Estimated read time: 5-6 minutes
PROVO — Kalani Sitake met the media for the first time as BYU head football coach this past week. From the moment he stepped on campus, you could tell there was a different vibe with Cougar football.
That's because Sitake is "one of us," former coaches and players said. As many as 50 former players attended Monday's press conference, and some of them have been out of college for as long as 40 years.
Sitake, a former BYU fullback, is finally getting a chance at his dream job. And he's brought scores of BYU alums along for the ride.
"It's great to be back," Sitake told those gathered at the BYU Broadcasting Building. "I enjoyed my journey the last 15 years, and it's great to be back home."
Athletic director Tom Holmoe called Sitake's hiring the beginning of "a new era in BYU football." His hiring was quickly followed by the naming of Provo native and Sitake's longtime right-hand man, Ilaisa Tuiaki, at defensive coordinator — and Heisman Trophy winner Ty Detmer as offensive coordinator.
In addition, Sitake is bringing along former BYU teammate Ed Lamb, the Southern Utah head coach who will take on the assistant head coach title at BYU and also coach BYU's special teams and tight ends. Those hirings drew equal praise from the community of former players, who beamed at Sitake's opening press conference.
"It's the dawning of a new day in BYU football," Holmoe added.
Detmer has partnered with former quarterback Dustin Smith in the Quarterback Elite camps, mentoring young signal callers for six years. He said Detmer can immediately improve the Cougars' quarterback corps.
"One of the things I love the most about Ty is his really unique ability to simplify things," Smith said. "Ty is very good at simplifying things: you make one read, and if it's not there, you go here. He has a motto of telling the guys to 'clear your head and play the next play.'"
Detmer's influence on sophomore-to-be quarterback Tanner Mangum will be vital for the young on-field leader.
"There are three things that we stress to our kids that I think Ty will stress (at BYU): decision-making, timing and accuracy," Smith said. "Part of what happened with Tanner was the system. Ty will help him sit in there a little longer, get down to the second and third option, and run the ball north and south."
Sitake said he plans on bringing the "family" aspect of the former teams he played on under legendary BYU coach LaVell Edwards, who was also present Monday afternoon.
"That's what I know, and that's what I plan to do here at BYU," Sitake said. "I'm grateful for all the love and support from so many different people, and I'm honored to be in this position. It's humbling for me."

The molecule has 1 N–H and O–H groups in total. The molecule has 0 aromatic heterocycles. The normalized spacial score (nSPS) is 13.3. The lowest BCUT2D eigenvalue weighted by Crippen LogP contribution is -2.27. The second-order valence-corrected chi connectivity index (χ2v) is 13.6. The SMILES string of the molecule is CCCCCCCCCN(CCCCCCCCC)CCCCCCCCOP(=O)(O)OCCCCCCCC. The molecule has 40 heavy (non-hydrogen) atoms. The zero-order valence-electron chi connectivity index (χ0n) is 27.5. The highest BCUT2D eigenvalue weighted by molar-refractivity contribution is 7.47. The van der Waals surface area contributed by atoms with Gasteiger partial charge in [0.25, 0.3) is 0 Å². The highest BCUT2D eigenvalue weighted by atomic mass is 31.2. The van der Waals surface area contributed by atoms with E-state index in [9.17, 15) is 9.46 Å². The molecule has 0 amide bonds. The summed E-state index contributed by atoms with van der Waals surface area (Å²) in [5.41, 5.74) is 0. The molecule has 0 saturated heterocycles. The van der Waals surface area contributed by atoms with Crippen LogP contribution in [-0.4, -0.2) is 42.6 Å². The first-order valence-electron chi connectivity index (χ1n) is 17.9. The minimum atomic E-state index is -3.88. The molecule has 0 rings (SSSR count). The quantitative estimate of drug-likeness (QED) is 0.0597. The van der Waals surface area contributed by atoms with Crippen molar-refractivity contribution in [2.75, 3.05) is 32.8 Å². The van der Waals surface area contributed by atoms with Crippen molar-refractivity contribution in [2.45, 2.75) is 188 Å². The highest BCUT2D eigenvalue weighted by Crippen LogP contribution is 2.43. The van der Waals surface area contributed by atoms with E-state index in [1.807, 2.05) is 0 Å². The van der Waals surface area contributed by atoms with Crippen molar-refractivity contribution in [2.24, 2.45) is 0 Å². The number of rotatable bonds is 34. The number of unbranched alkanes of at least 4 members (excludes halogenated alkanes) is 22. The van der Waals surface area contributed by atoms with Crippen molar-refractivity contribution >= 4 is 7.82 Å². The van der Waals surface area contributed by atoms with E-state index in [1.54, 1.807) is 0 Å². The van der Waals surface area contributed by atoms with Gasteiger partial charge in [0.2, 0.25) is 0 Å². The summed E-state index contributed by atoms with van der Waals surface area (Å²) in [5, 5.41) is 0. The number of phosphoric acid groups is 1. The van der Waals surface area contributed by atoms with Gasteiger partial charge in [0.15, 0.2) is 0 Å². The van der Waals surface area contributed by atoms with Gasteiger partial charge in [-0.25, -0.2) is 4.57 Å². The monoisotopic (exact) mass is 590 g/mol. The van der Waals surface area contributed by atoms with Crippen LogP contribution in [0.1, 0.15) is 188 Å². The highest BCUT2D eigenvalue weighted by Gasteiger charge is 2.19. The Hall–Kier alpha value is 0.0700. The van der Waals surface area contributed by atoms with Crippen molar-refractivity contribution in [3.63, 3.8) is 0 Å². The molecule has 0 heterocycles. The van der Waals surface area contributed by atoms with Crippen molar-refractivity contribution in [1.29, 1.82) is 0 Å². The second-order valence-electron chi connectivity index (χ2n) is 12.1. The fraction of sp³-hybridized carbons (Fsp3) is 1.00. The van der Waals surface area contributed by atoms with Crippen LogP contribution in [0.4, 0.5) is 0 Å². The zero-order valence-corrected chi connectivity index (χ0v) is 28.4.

Sitake has been preparing for the job his entire life. He started pretending to be the coach of his favorite team when he was 8 years old — giving him a special connection to the fans.
"I know all the names and the guys I grew up with as a BYU fan," Sitake said. "I was voicing my opinion from day one. My job isn't to tell anyone what to do, because I used to be one of (the fans).
"My job is to make sure I give them a reason to rise and shout. That's my job."
His former coach laughed at that comment. Edwards has heard that talk plenty of times before.
"He's not alone there," Edwards said. "I had brothers and sisters who did that.
"Just in watching him develop and now having a chance to visit with him, it becomes very apparent that he is ready."
Sitake said he is the product of plenty of sacrifice — and he's not taking any of it for granted in his first collegiate head coaching job.
"In raising me as a BYU fan and supporting me as a player and coach, I'm proud to be part of this family. I never left; I always bled blue. But I've learned a lot along the way, and met some great people. I look forward to bringing my experiences the last 15 years, and creating a program where these players can thrive."
Sitake comes home
Many current players remember Sitake from his days on another sideline: He spent eight years as the defensive coordinator at Utah, recruiting many now-Cougars to try to join the Utes out of high school.
"I remember him recruiting me in high school," BYU offensive lineman Ului Lapuaho said. "But it was red, then. It wasn't my color. Hopefully he doesn't hold that against me.
"He was happy to see me today."
Sitake's first head coaching job at any level is not without questions. But he feels he is well prepared after being mentored by Utah's Kyle Whittingham and Oregon State's Gary Andersen.
"I was with coach Whittingham when he was first a head coach, and I learned a lot from coach Andersen," Sitake said. "I've had really good men around me, from my days as a youth playing sports, and I've seen a lot of good men. They've all been good influences on me.
"I'm very grateful to all of them, and I'm proud to be from that coaching tree, which also came from coach Edwards."
Sitake's defense will likely come from what he's done at Utah and Oregon State: aggressive, aggressive, aggressive. But as a head coach, what will his offenses look like?
"We're going to be a balanced team: We're going to run the ball, and we're going to throw the ball," said Sitake, before cheekily adding, "And we'll try not to punt as much on offense."